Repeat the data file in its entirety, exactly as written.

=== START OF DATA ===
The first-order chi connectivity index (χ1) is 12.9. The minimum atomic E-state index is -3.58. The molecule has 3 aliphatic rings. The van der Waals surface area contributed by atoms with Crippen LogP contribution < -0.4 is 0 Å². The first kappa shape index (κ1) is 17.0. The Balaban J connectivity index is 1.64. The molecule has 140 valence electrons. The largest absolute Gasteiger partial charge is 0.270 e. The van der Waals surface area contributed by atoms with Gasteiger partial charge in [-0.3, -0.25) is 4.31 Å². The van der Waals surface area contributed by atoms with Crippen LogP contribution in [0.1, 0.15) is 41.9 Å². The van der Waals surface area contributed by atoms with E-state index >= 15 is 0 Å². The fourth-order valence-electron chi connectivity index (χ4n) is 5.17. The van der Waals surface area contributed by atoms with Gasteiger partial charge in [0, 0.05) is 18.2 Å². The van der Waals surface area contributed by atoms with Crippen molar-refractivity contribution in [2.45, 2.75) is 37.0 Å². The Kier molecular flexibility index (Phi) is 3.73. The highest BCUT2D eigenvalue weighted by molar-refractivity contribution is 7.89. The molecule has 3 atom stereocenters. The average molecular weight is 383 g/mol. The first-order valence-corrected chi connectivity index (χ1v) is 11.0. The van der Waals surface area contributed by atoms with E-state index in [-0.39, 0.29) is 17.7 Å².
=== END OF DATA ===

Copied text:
The first-order chi connectivity index (χ1) is 12.9. The minimum atomic E-state index is -3.58. The molecule has 3 aliphatic rings. The van der Waals surface area contributed by atoms with Crippen LogP contribution < -0.4 is 0 Å². The first kappa shape index (κ1) is 17.0. The Balaban J connectivity index is 1.64. The molecule has 140 valence electrons. The largest absolute Gasteiger partial charge is 0.270 e. The van der Waals surface area contributed by atoms with Gasteiger partial charge in [-0.3, -0.25) is 4.31 Å². The van der Waals surface area contributed by atoms with Crippen LogP contribution in [0.1, 0.15) is 41.9 Å². The van der Waals surface area contributed by atoms with E-state index >= 15 is 0 Å². The fourth-order valence-electron chi connectivity index (χ4n) is 5.17. The van der Waals surface area contributed by atoms with Gasteiger partial charge in [0, 0.05) is 18.2 Å². The van der Waals surface area contributed by atoms with Crippen molar-refractivity contribution in [2.45, 2.75) is 37.0 Å². The Kier molecular flexibility index (Phi) is 3.73. The highest BCUT2D eigenvalue weighted by molar-refractivity contribution is 7.89. The molecule has 3 atom stereocenters. The average molecular weight is 383 g/mol. The first-order valence-corrected chi connectivity index (χ1v) is 11.0. The van der Waals surface area contributed by atoms with E-state index in [-0.39, 0.29) is 17.7 Å².